22 January 2020

How to Become a Ghost - updated

A question that arose last year was "How did you disappear?"  Because
I won that hide and seek game, back in the day.   In a small town where everyone knows everyone and their second cousin, it is difficult.  But possible.
I was thinking about that question and realized that it might be helpful to share; just in case someone ever finds themselves in that kind of situation.  I really had to think about it because it's been a million years.  Essentially it boils down to: you have to change everything. 

Let's begin at the beginning:

The lawyer's advice was to move out of town.  When that wasn't an acceptable option, he plainly said "Then you have to disappear."  He meant: change friends, drop your family, change your job, move.  Cast off anything that connected you to you.

But here's the things you don't think about:

Job: I did eventually change jobs because the stress of it all made it not my choice.  I eventually started working in a different county and that effectively made me into a ghost.

Grocery shopping.  You have to change stores or change your shopping habits.  I used to go later at night, for example.  I changed stores and changed the times that I went.  I figured out how to go in lesser-used entrances of stores. Think of entering via the garden center or whatever.

Shopping in general: go at weird hours, go with someone. There is split thinking about parking: park close so a person can come and go quickly or park in the back and walk.  That way if someone was coming in or out, you weren't easily spotted and you can be aware of people coming and going. 

Favorite restaurants are also a no-go. Because people remember where your favorite pizza place is.  Bars, if that's your thing, are a hard pass.  Legal paperwork often prevents you from being in establishments with alcohol.

Church.  I wasn't going at the time but it was definitely not a place I could ever go again.

Driving: know that you're not going into certain neighborhoods anymore.  I didn't go to friends houses, or even to my family for a long while.  Change your route home or to work, or both.  It wasn't a possibility for me but change cars.  Have someone else drive.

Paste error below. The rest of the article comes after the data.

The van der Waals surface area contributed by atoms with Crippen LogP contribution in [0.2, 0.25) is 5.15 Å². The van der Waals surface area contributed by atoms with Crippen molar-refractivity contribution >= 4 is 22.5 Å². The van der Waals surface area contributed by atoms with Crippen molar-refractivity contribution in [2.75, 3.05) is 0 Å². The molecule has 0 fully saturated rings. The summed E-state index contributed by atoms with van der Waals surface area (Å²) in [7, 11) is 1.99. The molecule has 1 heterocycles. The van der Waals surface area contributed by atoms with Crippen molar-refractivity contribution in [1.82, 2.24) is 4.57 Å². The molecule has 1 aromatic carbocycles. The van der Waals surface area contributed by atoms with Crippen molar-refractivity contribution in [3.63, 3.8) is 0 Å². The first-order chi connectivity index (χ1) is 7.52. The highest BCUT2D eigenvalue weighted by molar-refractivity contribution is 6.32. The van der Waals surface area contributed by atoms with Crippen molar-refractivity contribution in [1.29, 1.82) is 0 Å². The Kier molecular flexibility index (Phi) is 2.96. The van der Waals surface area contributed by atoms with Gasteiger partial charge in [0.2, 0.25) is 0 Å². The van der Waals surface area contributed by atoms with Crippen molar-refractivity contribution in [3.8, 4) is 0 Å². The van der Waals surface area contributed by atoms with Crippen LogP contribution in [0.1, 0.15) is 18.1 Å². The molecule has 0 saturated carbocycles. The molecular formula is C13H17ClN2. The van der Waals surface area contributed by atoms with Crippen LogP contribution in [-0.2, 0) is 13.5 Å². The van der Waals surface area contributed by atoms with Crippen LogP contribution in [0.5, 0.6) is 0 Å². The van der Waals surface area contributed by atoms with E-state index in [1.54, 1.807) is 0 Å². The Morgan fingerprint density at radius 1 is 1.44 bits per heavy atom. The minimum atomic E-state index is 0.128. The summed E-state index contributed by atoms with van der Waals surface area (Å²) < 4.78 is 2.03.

Clothing: Don't wear your favorite coat, because everyone knows it.

Events:  Fairs, festivals, shows, those are off the Things to Do list also.  I became a little bit of a hermit for about a year.

I cut my hair.  Some of it was stress and some of it was making a change.

I didn't answer the phone anymore.  This was the time of landlines and answering machines. No caller ID or cell phones.  To be honest, screening calls is still a habit.

I didn't order take-out or delivery with my name.  I didn't pick up items in stores under my name.

I nearly changed my surname to a new name.  As it was, my former husband tried to prevent me from using my maiden name.  So it was written into the divorce paperwork specifically that I would not retain his surname.  Even though it didn't need to be, because my lawyer had a sense of humor and really enjoyed outsmarting him.

Even with those changes, I was still around.  I was still found.  Someone will always talk.  I had to learn that friends weren't always friends. They were sometimes just spies.

And, this was before the internet, social media, and cell phones. I can't imagine how difficult it would be to do this in these times.

My take-away is that you have to do what works for you.  I was "lucky" in that I was absorbed into a completely different life and eventually was able to completely disappear.  I recognize that not everyone is so lucky.

1 comment:

Swistle said...

This is so useful, and so sad and infuriating that it is necessary.